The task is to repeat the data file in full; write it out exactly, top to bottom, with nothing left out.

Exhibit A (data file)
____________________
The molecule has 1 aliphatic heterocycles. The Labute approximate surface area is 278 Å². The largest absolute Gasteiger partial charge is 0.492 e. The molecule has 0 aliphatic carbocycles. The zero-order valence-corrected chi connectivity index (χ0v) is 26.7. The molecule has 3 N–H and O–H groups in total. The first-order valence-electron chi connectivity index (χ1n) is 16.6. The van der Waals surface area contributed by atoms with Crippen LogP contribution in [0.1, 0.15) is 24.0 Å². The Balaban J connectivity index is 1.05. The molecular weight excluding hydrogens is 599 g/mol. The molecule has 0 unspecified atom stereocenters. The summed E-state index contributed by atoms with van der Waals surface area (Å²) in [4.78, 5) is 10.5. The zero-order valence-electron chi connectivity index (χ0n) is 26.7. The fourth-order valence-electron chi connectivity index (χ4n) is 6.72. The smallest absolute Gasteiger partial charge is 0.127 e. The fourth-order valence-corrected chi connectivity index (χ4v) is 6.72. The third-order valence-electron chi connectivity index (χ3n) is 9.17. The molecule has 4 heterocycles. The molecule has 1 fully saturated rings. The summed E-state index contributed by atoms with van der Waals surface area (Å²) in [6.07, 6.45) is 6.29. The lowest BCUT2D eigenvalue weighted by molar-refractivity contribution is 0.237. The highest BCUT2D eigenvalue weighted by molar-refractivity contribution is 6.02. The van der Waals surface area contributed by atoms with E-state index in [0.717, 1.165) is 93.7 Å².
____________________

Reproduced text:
The molecule has 1 aliphatic heterocycles. The Labute approximate surface area is 278 Å². The largest absolute Gasteiger partial charge is 0.492 e. The molecule has 0 aliphatic carbocycles. The zero-order valence-corrected chi connectivity index (χ0v) is 26.7. The molecule has 3 N–H and O–H groups in total. The first-order valence-electron chi connectivity index (χ1n) is 16.6. The van der Waals surface area contributed by atoms with Crippen LogP contribution in [0.1, 0.15) is 24.0 Å². The Balaban J connectivity index is 1.05. The molecular weight excluding hydrogens is 599 g/mol. The molecule has 0 unspecified atom stereocenters. The summed E-state index contributed by atoms with van der Waals surface area (Å²) in [4.78, 5) is 10.5. The zero-order valence-electron chi connectivity index (χ0n) is 26.7. The fourth-order valence-electron chi connectivity index (χ4n) is 6.72. The smallest absolute Gasteiger partial charge is 0.127 e. The fourth-order valence-corrected chi connectivity index (χ4v) is 6.72. The third-order valence-electron chi connectivity index (χ3n) is 9.17. The molecule has 4 heterocycles. The molecule has 1 fully saturated rings. The summed E-state index contributed by atoms with van der Waals surface area (Å²) in [6.07, 6.45) is 6.29. The lowest BCUT2D eigenvalue weighted by molar-refractivity contribution is 0.237. The highest BCUT2D eigenvalue weighted by molar-refractivity contribution is 6.02. The van der Waals surface area contributed by atoms with E-state index in [0.717, 1.165) is 93.7 Å².